Freedom Riders, 1960s

June Jackson Christmas: The Making of an Activist

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From the Urban Health Matters Blog by Sheree Crute


June Jackson Christmas, MD, is a psychiatrist and pioneer of urban health who was one of the first to address the impact of economic and social factors on mental health. As founder of Harlem Hospital’s Psychiatric Rehabilitation Center, New York City’s Commissioner of Mental Health and Retardation under Mayors Lindsay, Beame and Koch, a member of President Jimmy Carter’s transition team, vice-president of the American Psychiatric Association, the president of the Public Health Association of NYC and a three-time trustee of Vassar College (she was one of the first black graduates), Christmas maintained an unwavering commitment to equitable care for all. At 92, she is still active in her community.

In this Storycorp, Inc., interview for the Academy’s Age-friendly NYC Changemaker’s project, Christmas, shares her path to civil rights activism. She is interviewed by her son, Vincent.

June Jackson Christmas, MD

Vincent: Mom, how were you and dad able to raise three children who seem to have the same sense of commitment social justice?

June: I have been thinking about that lately as I remember my own parents and my grandparents. They were more active in community affairs and in making things change than I realized. So it was sort of ingrained in me.

My mother, a middle class housewife, was involved in a group in Boston in Cambridge, along with Harvard white folks, in the 40s and 50s, that was trying to open doors closed by segregation. My father was involved in the National Alliance of Postal Employees who worked to fight to get black postal workers into the union. I remember seeing him at his typewriter, writing letters and complaints, he was an activist.

Then of course I married your dad, who was a progressive activist on the in the left, so it came from both our parents.

Vincent: Did you ask your father, what are you typing on the typewriter and why?

June: Daddy was doing things about postal workers being treated unfairly, and that was confidential, yet I knew something very important was going on because he and his buddies would talk.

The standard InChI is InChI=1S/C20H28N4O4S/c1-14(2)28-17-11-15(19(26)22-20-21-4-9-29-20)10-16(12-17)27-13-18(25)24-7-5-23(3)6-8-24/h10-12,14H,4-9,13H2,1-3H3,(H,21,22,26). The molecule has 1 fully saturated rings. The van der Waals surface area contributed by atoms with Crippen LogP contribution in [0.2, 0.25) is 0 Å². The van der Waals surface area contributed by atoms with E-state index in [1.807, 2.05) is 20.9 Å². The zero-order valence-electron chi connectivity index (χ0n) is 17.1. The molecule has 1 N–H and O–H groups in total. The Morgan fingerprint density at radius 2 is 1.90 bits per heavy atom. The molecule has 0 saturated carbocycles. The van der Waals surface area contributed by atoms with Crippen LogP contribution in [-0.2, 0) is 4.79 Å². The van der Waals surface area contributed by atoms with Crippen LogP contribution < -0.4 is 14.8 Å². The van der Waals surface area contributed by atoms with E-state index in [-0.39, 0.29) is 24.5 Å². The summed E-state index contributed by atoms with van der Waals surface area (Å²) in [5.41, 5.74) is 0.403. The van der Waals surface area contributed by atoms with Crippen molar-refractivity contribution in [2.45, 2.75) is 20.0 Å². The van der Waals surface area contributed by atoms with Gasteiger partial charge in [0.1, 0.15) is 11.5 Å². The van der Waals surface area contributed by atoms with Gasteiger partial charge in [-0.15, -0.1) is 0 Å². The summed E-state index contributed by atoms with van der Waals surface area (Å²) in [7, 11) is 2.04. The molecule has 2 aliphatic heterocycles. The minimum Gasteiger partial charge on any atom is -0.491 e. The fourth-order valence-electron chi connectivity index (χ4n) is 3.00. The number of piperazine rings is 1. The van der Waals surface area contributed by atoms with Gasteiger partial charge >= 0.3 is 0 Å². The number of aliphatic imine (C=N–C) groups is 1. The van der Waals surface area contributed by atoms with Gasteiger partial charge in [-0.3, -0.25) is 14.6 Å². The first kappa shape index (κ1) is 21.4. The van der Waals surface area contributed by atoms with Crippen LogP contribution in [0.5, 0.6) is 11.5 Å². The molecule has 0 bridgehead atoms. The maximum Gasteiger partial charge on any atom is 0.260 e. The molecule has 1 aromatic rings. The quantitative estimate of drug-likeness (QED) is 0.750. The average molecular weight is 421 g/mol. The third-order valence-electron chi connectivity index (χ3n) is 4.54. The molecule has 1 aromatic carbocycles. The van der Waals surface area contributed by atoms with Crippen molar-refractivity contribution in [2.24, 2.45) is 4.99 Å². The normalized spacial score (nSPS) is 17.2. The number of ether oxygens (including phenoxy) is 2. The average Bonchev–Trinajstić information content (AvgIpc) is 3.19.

For example, he took the postal exam to be promoted from a clerk to a supervisor over and over again. In the Civil service then, the top three people in the exam were the people to whom a job was given. Daddy would always get the highest score, often perfect, and never be offered the position. It took maybe 20 years of him taking exams and coming out high, until maybe the beginning of the WWII, when he got the promotions.

Vincent: How did that make you feel?

June: Oh I was excited about it — proud. I also knew that there was a lot that needed to be changed in Cambridge. One of my earliest memories … the minister’s wife headed our girl scout troop. And that year, the girl scouts who won the prize for selling the most cookies were Clarice Roberts, who was black, and me. The prize was two weeks away at a Girl Scout camp in another town.

But when it came time to claim our prize, she said, ‘well you know I’m very sorry girls, you’re not going to be able to claim your prize. Those camps they’ve really never taken any negroes. She used the expression, “I’m sorry June, that’s just the lay of the land.” I didn’t know what it meant, but I got the idea that was it.

That’s when I figured out we needed to do something, because when we told people discrimination was a problem, they was nothing they could do.

So, in my mid-teens, in Cambridge, we planned to go to the roller skating rink. Now we knew the rink didn’t accept blacks, but we planned to go because we wanted to go roller skating. About 13 of us went to this rink and stood in line to buy our tickets and they closed the window — they wouldn’t sell us tickets. Now, we had heard about the auto workers who had strikes — sit down strikes — so we decided we were going to sit down in this little anteroom and we sat down. We said we were going to wait until the window opened and they were going to sell us tickets.

Other people would come, so they would open the window [for whites] and then close it. They would not sell us any tickets at all, so we stayed. But it was back in the late 30s and we were about 14 and 15 years old, so we could only stay until it got dark, so we had to get home. So that brought a prompt finish to our first protest, but it taught us that still those people were very flustered.

Vincent: Did you try it again?

June: I didn’t try it again until I was in college.

Vincent: So you saw your parents fight, so you just took up the fight?

June: Well, I had some other examples. In high school, I was second in my class, the salutatorian, but I was not allowed to be a member of the national honor society. There were examples everyday of discrimination and segregation.